SemiAccurate ran in to a company called DigitalOptics at MWC, they make an auto-focus phone camera based on a MEMS actuator. All the usual claims come with the device, better, faster, smaller, and lower power, but one thing you can say for sure is that it is quite innovative.
The idea is simple enough, traditional cameras have auto-focus mechanisms based on voice coils, a copper winding with a ring around it that moves up or down the more or less power you put through the coil. The movement is countered by a spring so as long as you apply current, it holds position. This has problems with stopping as it stops focusing and uses power to constantly fight the spring, prevent tilt, and keep accurate position.
MEMS camera exploded, the actuator is third from the left
DigitalOptics does things differently, it uses finger actuators to move the whole module up or down eliminating most of these problems. It looks like two combs with the tines placed into one another, and when you apply power, electrostatic forces make them slide up or down relative to each other. All tines move at once, and they are on all sides of the moving platform, so if you engineer them correctly the actuator should move up or down in a linear fashion on only one axis.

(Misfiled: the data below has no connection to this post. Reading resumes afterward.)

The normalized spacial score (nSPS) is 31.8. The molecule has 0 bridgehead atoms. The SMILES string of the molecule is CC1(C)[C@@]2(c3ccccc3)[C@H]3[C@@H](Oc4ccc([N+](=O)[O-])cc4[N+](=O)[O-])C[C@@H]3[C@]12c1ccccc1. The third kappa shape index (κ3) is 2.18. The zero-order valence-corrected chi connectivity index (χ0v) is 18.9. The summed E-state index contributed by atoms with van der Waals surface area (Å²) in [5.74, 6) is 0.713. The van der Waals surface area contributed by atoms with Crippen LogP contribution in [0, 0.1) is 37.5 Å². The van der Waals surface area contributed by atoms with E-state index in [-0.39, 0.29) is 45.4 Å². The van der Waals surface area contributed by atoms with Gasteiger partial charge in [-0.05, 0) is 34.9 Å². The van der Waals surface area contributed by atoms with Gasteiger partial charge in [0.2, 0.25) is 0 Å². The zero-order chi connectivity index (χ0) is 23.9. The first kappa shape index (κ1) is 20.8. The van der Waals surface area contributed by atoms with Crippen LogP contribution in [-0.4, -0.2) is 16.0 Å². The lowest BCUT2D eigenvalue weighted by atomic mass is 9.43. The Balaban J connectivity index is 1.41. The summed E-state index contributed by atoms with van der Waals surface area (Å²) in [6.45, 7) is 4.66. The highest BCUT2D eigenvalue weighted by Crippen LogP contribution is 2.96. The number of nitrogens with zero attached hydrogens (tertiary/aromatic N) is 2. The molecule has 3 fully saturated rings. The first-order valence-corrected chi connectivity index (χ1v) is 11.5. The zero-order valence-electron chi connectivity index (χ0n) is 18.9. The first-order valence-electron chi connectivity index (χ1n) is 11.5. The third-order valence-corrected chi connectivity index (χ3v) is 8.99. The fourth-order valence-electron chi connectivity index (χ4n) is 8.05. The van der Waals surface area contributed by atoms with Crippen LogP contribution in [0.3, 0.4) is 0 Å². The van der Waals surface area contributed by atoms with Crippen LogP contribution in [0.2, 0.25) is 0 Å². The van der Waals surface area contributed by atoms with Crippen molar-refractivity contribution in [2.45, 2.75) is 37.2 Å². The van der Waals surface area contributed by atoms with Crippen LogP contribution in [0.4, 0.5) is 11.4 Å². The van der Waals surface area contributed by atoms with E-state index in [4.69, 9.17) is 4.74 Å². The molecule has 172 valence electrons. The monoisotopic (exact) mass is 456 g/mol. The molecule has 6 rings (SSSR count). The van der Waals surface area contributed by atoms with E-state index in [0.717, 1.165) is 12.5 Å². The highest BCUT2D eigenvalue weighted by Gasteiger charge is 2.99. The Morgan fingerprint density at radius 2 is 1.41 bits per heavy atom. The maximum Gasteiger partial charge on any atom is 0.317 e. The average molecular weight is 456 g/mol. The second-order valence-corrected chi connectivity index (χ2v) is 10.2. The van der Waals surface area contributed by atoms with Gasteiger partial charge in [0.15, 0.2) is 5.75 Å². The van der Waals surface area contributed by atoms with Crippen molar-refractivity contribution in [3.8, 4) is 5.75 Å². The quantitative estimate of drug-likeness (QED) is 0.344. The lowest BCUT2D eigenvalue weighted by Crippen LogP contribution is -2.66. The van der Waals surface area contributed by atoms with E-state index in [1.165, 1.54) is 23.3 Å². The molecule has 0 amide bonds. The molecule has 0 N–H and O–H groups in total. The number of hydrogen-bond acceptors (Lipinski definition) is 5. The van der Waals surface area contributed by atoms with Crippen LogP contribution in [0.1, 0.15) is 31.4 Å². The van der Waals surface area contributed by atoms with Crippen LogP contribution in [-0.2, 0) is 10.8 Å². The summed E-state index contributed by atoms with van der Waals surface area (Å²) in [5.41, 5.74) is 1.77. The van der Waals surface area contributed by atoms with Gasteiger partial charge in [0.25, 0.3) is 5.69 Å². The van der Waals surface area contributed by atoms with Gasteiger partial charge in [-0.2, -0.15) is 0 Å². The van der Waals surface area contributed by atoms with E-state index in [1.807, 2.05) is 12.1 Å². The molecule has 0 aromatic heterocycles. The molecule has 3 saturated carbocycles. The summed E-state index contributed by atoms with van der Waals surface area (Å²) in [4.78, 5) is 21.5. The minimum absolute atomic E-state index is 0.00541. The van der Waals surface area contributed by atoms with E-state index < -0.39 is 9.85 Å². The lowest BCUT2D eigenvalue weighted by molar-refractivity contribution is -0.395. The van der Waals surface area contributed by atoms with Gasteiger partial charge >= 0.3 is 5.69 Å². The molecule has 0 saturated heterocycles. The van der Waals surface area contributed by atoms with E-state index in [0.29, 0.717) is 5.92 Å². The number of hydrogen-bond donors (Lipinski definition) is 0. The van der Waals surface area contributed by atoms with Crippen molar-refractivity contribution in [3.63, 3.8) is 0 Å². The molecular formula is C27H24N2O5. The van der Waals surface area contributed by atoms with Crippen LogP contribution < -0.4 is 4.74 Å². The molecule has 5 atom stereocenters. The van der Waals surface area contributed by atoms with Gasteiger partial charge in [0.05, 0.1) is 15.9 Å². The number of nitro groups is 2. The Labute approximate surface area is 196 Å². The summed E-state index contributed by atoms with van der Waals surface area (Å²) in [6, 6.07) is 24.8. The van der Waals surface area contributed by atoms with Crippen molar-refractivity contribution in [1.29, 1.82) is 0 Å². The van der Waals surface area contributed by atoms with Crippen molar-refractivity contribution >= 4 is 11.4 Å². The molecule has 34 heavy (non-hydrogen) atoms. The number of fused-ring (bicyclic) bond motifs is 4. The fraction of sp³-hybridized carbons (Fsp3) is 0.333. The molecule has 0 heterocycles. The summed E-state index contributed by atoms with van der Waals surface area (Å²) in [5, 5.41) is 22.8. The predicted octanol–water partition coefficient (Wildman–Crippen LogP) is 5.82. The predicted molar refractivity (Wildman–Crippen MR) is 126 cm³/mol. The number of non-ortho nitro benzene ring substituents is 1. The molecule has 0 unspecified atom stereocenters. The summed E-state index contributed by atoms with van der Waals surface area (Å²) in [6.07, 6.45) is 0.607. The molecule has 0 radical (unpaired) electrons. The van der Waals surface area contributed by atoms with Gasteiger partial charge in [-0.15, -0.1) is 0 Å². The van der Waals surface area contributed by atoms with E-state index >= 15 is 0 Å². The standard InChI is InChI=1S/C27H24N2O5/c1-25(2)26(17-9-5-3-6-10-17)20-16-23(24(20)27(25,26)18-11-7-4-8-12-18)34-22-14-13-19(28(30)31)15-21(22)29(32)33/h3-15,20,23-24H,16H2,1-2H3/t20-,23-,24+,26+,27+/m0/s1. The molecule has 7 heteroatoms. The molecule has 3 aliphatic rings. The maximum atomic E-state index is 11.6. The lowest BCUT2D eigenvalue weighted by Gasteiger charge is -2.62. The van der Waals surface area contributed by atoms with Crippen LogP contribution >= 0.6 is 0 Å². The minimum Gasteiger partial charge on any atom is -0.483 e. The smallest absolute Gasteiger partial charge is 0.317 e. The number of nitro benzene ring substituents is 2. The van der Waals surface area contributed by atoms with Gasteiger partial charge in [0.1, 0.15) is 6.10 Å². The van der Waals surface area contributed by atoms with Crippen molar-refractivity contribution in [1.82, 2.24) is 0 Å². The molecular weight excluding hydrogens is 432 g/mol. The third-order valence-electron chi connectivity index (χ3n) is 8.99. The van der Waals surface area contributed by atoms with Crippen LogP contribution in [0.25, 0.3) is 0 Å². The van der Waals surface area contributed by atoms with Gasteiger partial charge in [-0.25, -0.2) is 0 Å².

It doesn’t tilt because there is no play in the moving actuator, the fingers essentially touch each other and all side move equally to prevent tilting. There is also no spring to push against so the actuator doesn’t have to fight any constant forces other than gravity, so no more wobble for a much faster focus time. Power is also down, from a claimed 100mW to 1mW with potentially higher peaks on both sides when the actuator starts moving. Once stopped however, the DigitalOptics solution has much lower draw.
The mems|cam module is a full solution
The net result is a camera module called mems|cam, with DigitalOptics making everything but the sensor. What sensor is in the device is up to the device OEMs, they can pick and choose the silicon they want, then a custom actuator and lens assembly is built for it. Since each sensor is different and each camera has different focusing requirements, a one size fits all solution is not possible. That said, a current generation module is only about 5.1mm high, more or less depending on exact specs.
In the end the claim is simple, less power used means less heat produced, so less sensor thermal noise. Faster and more accurate positioning is good for video shooting and fast action sequences, plus you get less distortion from tilting. A more efficient mechanism also means longer battery life in a potentially smaller and thiner device. All this for a small price premium over the old way, but given the power savings that is a pretty fair trade.S|A
Latest posts by Charlie Demerjian (see all)
- HyperX ships it’s 60 millionth enthusiast memory module - Oct 15, 2018
- Bittware/Nallatech water cools 300W of Xilinx FPGA - Oct 12, 2018
- More on Intel’s 10nm process problems - Sep 17, 2018
- Intel puts out another 14nm 2020 server platform - Sep 11, 2018
- Why Can’t Intel Supply Enough 14nm Xeons? - Sep 10, 2018